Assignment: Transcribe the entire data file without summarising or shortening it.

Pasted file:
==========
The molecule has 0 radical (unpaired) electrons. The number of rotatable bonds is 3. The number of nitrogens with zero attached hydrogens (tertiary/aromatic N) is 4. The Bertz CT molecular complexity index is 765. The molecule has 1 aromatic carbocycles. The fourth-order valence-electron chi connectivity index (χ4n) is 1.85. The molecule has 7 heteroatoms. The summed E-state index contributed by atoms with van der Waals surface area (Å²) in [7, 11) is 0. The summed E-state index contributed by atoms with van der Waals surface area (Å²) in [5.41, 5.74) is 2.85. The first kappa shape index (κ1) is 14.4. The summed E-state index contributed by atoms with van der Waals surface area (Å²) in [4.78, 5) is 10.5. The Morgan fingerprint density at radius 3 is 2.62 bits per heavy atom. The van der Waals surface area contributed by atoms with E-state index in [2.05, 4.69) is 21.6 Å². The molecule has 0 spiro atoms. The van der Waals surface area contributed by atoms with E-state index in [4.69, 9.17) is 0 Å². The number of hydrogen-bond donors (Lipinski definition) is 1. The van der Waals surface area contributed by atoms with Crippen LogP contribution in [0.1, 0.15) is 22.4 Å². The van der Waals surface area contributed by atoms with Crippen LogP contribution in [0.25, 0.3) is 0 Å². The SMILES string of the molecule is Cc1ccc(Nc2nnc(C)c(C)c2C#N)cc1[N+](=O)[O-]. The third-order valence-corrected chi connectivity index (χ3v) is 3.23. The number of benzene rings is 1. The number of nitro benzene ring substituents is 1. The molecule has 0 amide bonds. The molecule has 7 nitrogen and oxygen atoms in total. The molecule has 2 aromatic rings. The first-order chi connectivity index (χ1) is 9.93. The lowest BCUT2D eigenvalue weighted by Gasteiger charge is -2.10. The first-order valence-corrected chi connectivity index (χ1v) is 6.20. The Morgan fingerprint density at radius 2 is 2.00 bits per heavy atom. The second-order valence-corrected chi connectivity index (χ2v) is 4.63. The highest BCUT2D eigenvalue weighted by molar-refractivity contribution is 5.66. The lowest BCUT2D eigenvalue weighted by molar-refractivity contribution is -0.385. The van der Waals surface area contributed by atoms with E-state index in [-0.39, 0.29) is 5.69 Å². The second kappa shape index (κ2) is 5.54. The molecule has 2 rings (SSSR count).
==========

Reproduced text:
The molecule has 0 radical (unpaired) electrons. The number of rotatable bonds is 3. The number of nitrogens with zero attached hydrogens (tertiary/aromatic N) is 4. The Bertz CT molecular complexity index is 765. The molecule has 1 aromatic carbocycles. The fourth-order valence-electron chi connectivity index (χ4n) is 1.85. The molecule has 7 heteroatoms. The summed E-state index contributed by atoms with van der Waals surface area (Å²) in [7, 11) is 0. The summed E-state index contributed by atoms with van der Waals surface area (Å²) in [5.41, 5.74) is 2.85. The first kappa shape index (κ1) is 14.4. The summed E-state index contributed by atoms with van der Waals surface area (Å²) in [4.78, 5) is 10.5. The Morgan fingerprint density at radius 3 is 2.62 bits per heavy atom. The van der Waals surface area contributed by atoms with E-state index in [2.05, 4.69) is 21.6 Å². The molecule has 0 spiro atoms. The van der Waals surface area contributed by atoms with E-state index in [4.69, 9.17) is 0 Å². The number of hydrogen-bond donors (Lipinski definition) is 1. The van der Waals surface area contributed by atoms with Crippen LogP contribution in [0.1, 0.15) is 22.4 Å². The van der Waals surface area contributed by atoms with Crippen LogP contribution in [0.25, 0.3) is 0 Å². The SMILES string of the molecule is Cc1ccc(Nc2nnc(C)c(C)c2C#N)cc1[N+](=O)[O-]. The third-order valence-corrected chi connectivity index (χ3v) is 3.23. The number of benzene rings is 1. The number of nitro benzene ring substituents is 1. The molecule has 0 amide bonds. The molecule has 7 nitrogen and oxygen atoms in total. The molecule has 2 aromatic rings. The first-order chi connectivity index (χ1) is 9.93. The lowest BCUT2D eigenvalue weighted by Gasteiger charge is -2.10. The first-order valence-corrected chi connectivity index (χ1v) is 6.20. The Morgan fingerprint density at radius 2 is 2.00 bits per heavy atom. The second-order valence-corrected chi connectivity index (χ2v) is 4.63. The highest BCUT2D eigenvalue weighted by molar-refractivity contribution is 5.66. The lowest BCUT2D eigenvalue weighted by molar-refractivity contribution is -0.385. The van der Waals surface area contributed by atoms with E-state index in [-0.39, 0.29) is 5.69 Å². The second kappa shape index (κ2) is 5.54. The molecule has 2 rings (SSSR count).